J Epidemiol. 2023 Jan 14. doi: 10.2188/jea.JE20220225. Online ahead of print.
BACKGROUND: Psychological stress can cause various mental and physical health problems. The previous results on stress and oral health are inconsistent, possibly because of the narrow stress measurements. We aimed to examine the association between a broader range of stressful life events and oral health among workers.
METHODS: This cross-sectional study analyzed anonymous individual data from a national survey in Japan. Data on stressful life events, oral health problems which are one or more of tooth pain, gum swelling/bleeding, and difficulty chewing, and covariates were obtained using a self-reported questionnaire. Covariates used were gender, age group, disease under treatment, etc. Logistic regression analysis was used to estimate the association between stressful life events and oral health problems. We then estimated the causal treatment effects of stress using the augmented inverse-probability weighting (AIPW) method.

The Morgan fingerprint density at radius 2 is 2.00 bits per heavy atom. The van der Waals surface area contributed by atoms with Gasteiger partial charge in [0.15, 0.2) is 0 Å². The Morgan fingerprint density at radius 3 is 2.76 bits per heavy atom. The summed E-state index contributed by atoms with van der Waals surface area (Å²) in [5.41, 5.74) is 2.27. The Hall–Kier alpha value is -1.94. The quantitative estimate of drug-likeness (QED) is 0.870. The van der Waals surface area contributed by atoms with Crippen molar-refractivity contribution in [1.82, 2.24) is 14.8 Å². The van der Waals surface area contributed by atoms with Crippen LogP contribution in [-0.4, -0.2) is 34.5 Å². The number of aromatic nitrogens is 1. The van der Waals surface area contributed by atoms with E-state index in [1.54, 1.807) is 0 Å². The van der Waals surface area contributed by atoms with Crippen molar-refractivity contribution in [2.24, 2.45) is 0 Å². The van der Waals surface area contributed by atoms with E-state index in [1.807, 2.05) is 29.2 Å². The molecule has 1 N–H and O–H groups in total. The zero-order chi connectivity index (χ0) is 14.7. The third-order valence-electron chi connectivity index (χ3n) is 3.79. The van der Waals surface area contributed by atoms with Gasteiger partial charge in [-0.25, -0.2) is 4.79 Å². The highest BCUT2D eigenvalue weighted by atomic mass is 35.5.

RESULTS: Among the 274,881 subjects, 152,850 men (55.6%) and 122,031 women (44.4%) with a mean age of 47.0 (SD=14.4), 4.0% reported oral health problems, with a prevalence of 2.1% among those without any stress. The prevalence increased with stress score, reaching 15.4% for those with the maximum stress score. The adjusted odds ratio of this group compared to those without any stress was 9.2 (95% confidence interval (CI)=8.2-10.3)). The estimated prevalence of oral health problems by the AIPW analysis was 2.2% (95%CI, 2.1-2.3) for those without any stress and 14.4% (95%CI, 12.1-16.7) for those with the maximum stress scores.
CONCLUSION: There was a clear dose-response association between stressful life events and oral health problems.
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